Head stretching and stomach holes: re-visiting the visual effects of ‘Death Becomes Her’

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Illustration by Aidan Roberts.

“Bob had said to Meryl Streep: ‘Whatever Ken asks you to do, no matter how silly, just go with it. You can trust him.’ Because she must have been thinking, ‘What am I? What is this stupid thing?’ – Death Becomes Her visual effects supervisor Ken Ralston.

By the early 1990s, ILM had already been innovating in digital visual effects in a major way with films such as The Abyss and Terminator 2: Judgment Day. Then came along Robert Zemeckis’ Death Becomes Her. It would be released in 1992 and go on to win the Academy Award for Best Visual Effects, thanks to more innovation from ILM and practical creature effects by Amalgamated Dynamics, Inc.

Death Becomes Her celebrates its 25th anniversary this week, and vfxblog goes retro on all the head twisting and stretching and stomach hole making work in the film with visual effects supervisor Ken Ralston. We discuss his long-time collaboration with Zemeckis, coming up with on-set solutions, experimenting with software and human skin texturing, and what’s changed in visual effects from then up until today. Continue reading Head stretching and stomach holes: re-visiting the visual effects of ‘Death Becomes Her’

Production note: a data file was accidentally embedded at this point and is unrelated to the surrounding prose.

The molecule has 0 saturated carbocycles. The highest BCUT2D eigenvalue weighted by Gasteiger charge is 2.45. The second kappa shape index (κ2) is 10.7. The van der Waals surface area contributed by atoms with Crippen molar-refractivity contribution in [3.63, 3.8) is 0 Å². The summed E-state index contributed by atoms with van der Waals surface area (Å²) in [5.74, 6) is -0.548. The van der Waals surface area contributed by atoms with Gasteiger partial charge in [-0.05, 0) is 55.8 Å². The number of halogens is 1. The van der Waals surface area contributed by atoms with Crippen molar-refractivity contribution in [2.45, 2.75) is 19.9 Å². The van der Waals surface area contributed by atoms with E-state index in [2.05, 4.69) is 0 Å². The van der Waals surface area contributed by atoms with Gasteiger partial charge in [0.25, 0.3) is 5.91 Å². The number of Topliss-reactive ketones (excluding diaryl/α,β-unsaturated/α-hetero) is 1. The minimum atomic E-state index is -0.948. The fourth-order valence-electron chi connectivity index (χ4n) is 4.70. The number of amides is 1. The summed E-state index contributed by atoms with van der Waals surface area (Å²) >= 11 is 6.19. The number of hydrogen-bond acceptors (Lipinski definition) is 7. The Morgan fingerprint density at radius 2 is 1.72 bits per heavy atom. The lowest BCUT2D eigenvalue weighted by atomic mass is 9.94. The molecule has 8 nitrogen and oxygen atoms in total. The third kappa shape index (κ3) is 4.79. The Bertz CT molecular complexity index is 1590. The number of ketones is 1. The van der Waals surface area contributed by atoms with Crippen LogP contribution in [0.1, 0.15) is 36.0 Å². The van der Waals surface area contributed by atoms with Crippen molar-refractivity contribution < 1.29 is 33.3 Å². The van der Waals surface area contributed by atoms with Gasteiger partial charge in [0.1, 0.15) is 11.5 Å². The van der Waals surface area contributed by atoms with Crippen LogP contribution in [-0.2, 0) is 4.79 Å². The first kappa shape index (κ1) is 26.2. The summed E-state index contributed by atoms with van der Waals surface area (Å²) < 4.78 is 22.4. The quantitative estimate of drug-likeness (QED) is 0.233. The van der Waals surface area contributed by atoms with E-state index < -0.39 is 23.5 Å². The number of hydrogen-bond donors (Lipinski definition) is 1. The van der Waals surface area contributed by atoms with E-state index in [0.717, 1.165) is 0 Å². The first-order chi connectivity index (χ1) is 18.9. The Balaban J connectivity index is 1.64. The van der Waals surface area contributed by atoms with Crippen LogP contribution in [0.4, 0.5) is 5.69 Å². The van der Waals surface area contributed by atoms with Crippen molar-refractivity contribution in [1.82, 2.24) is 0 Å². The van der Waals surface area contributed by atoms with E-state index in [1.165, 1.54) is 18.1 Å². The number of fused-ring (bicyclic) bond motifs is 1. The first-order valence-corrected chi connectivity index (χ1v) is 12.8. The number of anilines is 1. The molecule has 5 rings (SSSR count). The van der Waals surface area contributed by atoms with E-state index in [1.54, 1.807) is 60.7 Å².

The famous mirror shot in ‘Contact’ was almost something else entirely

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Illustration by Aidan Roberts.

Visual effects artists and aficionados are often asked which movie or shot was their biggest influence, a question that regularly evokes a response about films like Star Wars, Blade Runner or Jurassic Park.

Those films, of course, are all milestones in the VFX world. But in recent years, if that kind of question has come up in conversation, I have started noticing that the mirror shot in Robert Zemeckis’ Contact was being raised more and more – the one where a young Ellie races to the medicine cabinet, with the camera in front of her as she comes upstairs, only to reveal we have been watching her reflection in the mirror. Not only is it a shot considered a milestone in invisible and seamless visual effects, it is a scene that even VFX pros regularly admit they have no idea how it was pulled off.

Contact is now 20 years old, and its visual effects supervisor Ken Ralston sat down with vfxblog to revisit its fine effects work, which was primarily done by Sony Pictures Imageworks, and ranged from the invisible to the fantastical. In the process, I learnt something about that mirror shot I’d never heard anywhere before. Continue reading The famous mirror shot in ‘Contact’ was almost something else entirely